hence the word, spondyloarthropathy, but when you test the patient,
they are negative for rheumatoid factor antibodies, that’s what seronegative means.
Now, to understand the pathophysiology of ankylosing spondylitis, refer to the image that has the four section of the spine.
Now, answer number 1 there on the top left corner is like a normal spine,
but looking at two, three, and four, that’s like the sequelae of ankylosing spondylitis.
That’s very important to cuz cause if you can memorize this progression of disease
and image you’ll then understand the symptoms and it’ll make much more sense to you.
So if you look first, you actually will have inflammation of the vertebral joints.
Now, remember in the question stem, they mentioned that there were soft tissue involvement.
Now, in addition to having that inflammation of the ligament and joints,
we’re gonna have something that’s called formation of syndesmophytes, okay,
and that’s part of the healing process.
Now what that is you will end this disease have inflammation of the subchondral bone
that leads to reabsorption and periosteal new bone formation.
Now, this inflammatory process affects the joints and also leads to the formation of new bones in this process
and that’s what that means, syndesmophytes, the formation of new bones
and over time, you can actually have these bones fusing together
and then you will actually have fusion occurring within the spine or vertebral fusion
and that can commonly be seen as to what’s called bamboo spine in which the spinal cord looks like a piece of bamboo
cuz the different bones are being fused together. Very high yield.
Now, that’s the pathophysiology of this condition and if you imagine the swelling, the new bone formation and the fusion,
you can understand why you would expect to see signs of swelling on imaging,
why you would have fusion over time, as to what’s seen in ankylosing spondylitis.
Now, the cause of this condition really is unknown.
It’s a combination of genetic and environmental factors but very, very high yield; tattoo this in your brain,
is that it has a very high association with being HLA B27 positive
and this is actually expressed in around 90% of people who have ankylosing spondylitis.
Now, this arthritis is more commonly seen in young people.
Like we said, arthritis is usually in the old and you can imagine some old lady having osteoarthritis
but this ankylosing spondylitis is usually seen in the young and seen actually more in males than in females.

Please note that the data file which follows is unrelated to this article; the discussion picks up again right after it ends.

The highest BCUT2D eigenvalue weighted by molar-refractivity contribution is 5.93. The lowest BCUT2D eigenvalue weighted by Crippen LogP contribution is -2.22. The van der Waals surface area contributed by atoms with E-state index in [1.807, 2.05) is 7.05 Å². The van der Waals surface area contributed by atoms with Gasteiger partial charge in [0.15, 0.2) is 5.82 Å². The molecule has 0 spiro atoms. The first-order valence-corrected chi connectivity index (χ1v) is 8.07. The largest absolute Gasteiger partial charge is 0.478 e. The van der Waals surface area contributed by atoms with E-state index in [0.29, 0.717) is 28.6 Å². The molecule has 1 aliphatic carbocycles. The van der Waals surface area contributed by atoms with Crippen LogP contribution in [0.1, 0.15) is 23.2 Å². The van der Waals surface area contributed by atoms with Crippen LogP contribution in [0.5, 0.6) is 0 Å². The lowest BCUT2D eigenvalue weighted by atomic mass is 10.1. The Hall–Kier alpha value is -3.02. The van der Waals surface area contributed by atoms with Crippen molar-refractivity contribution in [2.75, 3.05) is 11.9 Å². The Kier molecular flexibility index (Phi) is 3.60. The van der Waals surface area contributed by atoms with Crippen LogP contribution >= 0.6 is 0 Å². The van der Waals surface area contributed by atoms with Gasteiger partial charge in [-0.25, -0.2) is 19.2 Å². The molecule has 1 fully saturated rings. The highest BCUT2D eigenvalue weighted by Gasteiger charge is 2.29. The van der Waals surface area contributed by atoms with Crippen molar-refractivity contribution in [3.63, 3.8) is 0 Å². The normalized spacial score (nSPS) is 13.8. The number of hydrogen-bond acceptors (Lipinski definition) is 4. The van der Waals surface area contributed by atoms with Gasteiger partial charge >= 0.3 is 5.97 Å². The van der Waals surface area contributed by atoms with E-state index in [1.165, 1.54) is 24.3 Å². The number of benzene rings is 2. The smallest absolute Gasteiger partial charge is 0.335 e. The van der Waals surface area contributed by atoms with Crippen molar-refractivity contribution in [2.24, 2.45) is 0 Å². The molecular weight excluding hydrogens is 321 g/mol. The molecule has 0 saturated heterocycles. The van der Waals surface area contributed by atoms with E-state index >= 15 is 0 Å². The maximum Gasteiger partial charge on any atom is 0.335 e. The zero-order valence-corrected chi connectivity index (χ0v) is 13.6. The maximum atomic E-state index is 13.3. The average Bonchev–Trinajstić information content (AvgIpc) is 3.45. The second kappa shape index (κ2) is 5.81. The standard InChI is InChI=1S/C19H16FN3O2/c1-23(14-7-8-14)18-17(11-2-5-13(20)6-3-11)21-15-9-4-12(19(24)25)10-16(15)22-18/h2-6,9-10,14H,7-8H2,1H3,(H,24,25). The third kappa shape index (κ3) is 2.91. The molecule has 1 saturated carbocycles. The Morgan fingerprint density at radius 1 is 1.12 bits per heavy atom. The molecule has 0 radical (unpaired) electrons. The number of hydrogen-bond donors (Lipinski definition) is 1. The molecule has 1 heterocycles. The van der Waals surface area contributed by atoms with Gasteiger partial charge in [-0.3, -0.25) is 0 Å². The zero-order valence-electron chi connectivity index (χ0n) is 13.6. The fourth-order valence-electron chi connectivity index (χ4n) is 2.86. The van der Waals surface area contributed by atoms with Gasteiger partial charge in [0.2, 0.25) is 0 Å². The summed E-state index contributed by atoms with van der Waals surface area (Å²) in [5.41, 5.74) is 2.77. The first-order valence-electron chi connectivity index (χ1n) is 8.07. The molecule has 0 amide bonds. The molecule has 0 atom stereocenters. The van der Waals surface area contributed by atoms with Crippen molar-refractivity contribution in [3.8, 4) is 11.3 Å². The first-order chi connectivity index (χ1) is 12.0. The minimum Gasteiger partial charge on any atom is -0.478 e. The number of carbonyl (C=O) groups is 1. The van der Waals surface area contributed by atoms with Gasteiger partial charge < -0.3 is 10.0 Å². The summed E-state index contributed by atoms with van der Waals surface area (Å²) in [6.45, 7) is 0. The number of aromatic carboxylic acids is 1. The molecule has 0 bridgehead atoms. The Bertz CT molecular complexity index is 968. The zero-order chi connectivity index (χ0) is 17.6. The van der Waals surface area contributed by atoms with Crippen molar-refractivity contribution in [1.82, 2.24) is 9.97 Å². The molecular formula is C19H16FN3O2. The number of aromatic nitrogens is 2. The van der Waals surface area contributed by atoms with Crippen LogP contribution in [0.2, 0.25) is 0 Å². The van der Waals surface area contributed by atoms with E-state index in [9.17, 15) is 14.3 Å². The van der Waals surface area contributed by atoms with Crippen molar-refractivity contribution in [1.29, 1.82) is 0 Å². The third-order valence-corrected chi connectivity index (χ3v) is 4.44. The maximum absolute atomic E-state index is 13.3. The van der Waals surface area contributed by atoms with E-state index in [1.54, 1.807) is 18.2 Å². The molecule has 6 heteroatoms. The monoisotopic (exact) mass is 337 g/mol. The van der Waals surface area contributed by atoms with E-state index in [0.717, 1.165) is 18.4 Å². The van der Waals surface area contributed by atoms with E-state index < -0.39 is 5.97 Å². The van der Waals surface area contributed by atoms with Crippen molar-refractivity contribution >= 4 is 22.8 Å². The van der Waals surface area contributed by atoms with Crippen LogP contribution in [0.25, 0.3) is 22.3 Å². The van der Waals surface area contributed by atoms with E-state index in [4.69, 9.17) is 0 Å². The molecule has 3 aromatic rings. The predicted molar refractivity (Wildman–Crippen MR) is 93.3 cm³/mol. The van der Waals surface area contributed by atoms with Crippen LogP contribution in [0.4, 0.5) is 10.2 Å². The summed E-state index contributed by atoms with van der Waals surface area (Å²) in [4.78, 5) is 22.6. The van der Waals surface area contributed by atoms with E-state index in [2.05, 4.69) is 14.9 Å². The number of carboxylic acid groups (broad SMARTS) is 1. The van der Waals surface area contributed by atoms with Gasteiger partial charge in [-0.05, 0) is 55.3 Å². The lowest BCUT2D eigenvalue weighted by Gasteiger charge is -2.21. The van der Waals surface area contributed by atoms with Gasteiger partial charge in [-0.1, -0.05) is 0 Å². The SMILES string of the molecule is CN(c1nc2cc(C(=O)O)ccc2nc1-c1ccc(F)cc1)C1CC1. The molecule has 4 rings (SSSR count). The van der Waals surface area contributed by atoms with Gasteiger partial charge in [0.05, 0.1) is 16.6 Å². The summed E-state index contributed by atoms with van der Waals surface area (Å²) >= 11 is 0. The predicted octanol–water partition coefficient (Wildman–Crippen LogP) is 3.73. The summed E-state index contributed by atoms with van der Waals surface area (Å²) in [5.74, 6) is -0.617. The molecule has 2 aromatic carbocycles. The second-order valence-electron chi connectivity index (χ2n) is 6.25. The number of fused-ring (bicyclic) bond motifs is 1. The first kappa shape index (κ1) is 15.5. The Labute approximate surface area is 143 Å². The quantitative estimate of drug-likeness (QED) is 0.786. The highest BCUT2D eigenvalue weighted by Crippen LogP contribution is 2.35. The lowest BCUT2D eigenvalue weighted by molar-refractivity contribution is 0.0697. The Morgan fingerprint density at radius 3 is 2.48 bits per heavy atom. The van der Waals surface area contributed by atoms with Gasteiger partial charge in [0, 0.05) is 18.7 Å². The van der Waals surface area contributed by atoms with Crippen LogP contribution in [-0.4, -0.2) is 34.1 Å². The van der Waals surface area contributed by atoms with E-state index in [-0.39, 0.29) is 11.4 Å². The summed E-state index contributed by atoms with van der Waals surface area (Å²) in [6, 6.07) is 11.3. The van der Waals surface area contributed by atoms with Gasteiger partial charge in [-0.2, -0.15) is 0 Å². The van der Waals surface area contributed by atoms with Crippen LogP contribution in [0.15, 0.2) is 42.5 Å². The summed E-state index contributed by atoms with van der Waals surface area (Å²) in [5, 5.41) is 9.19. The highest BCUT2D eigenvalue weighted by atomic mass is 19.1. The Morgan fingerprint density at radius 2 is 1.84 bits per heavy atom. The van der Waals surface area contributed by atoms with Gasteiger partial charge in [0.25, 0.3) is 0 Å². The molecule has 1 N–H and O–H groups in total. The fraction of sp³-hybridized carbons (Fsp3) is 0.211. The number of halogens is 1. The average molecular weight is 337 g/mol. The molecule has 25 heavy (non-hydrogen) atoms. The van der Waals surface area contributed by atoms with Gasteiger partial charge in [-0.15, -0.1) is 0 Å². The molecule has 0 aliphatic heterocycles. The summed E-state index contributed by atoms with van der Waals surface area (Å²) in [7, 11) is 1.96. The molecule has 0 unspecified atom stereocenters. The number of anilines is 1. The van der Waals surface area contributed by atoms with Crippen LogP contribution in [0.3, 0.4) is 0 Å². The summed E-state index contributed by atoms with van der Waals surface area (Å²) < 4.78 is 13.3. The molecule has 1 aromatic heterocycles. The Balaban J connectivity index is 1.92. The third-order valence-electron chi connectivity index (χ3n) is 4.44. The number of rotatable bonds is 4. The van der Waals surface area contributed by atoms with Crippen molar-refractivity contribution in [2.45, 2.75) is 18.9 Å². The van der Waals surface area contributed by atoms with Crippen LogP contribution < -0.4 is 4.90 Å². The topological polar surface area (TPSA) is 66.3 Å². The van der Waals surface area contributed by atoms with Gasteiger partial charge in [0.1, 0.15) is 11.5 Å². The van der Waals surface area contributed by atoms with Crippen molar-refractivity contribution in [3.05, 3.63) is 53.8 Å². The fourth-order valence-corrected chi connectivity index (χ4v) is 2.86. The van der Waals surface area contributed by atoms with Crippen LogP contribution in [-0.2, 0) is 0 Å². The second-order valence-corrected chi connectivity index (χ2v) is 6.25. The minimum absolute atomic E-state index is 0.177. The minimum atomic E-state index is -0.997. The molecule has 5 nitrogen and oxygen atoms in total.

You know, classically, arthritis is seen in women, rheumatoid very commonly in women.
This is a unique condition where it’s in young people not old, and it’s in guys not girls.
And the treatment of ankylosing spondylitis is really symptomatic.
There is no cure available and treatment includes medication
such as NSAIDS, steroids, disease modifying agents and biologic agents and even surgery and of course physiotherapy.
So that’s ankylosing spondylitis.
Once you understand that pathophysiology, when you read the question stem,
you identified it’s really there and you can go straight to the answer.
But let’s go through some of the other answer choices to make sure we can eliminate those to help narrow our odds if
on real exam day we're having a hard time coming to this answer.
Now, Answer choice A, osteoarthritis.
We talked about it earlier, that’s joint degeneration that could be due to injury or malformation.
Now, that’s going to be seen with someone who is usually older who has kind of a chronic condition
or some kind of injury not in a young guys, so we don’t expect that.
Reactive arthritis, Answer choice C, can actually be seen a few weeks after a gastrointestinal or genitourinary infection
and it can also have urethritis or conjunctivitis.
There’s no preceding infection here that we can see.
Now, so we can get rid of reactive arthritis because we have nothing to react to.
Now, answer choice D is an Osteoma.
There’s no any comment here about any kind of B type symptoms, no mass, no weight loss, no night sweats -
nothing for us to think about a bone tumor and we can really cross this one off, it doesn’t even fit.
And the last one is Answer choice E, which is fibromyalgia, which this is actually a systemic joint pain
that patients have and they actually have trigger points that you can hit to diagnose the condition.
This is seen much more commonly in females than males and very much it’s -- you’ll see it coexist with depression.
So, that’s a pain syndrome not really a form of arthritis, now that’s different condition so from that,
you can see you can eliminate all those cuz they really don’t fit the clinical picture of ankylosing spondylitis
which is what this question is really testing.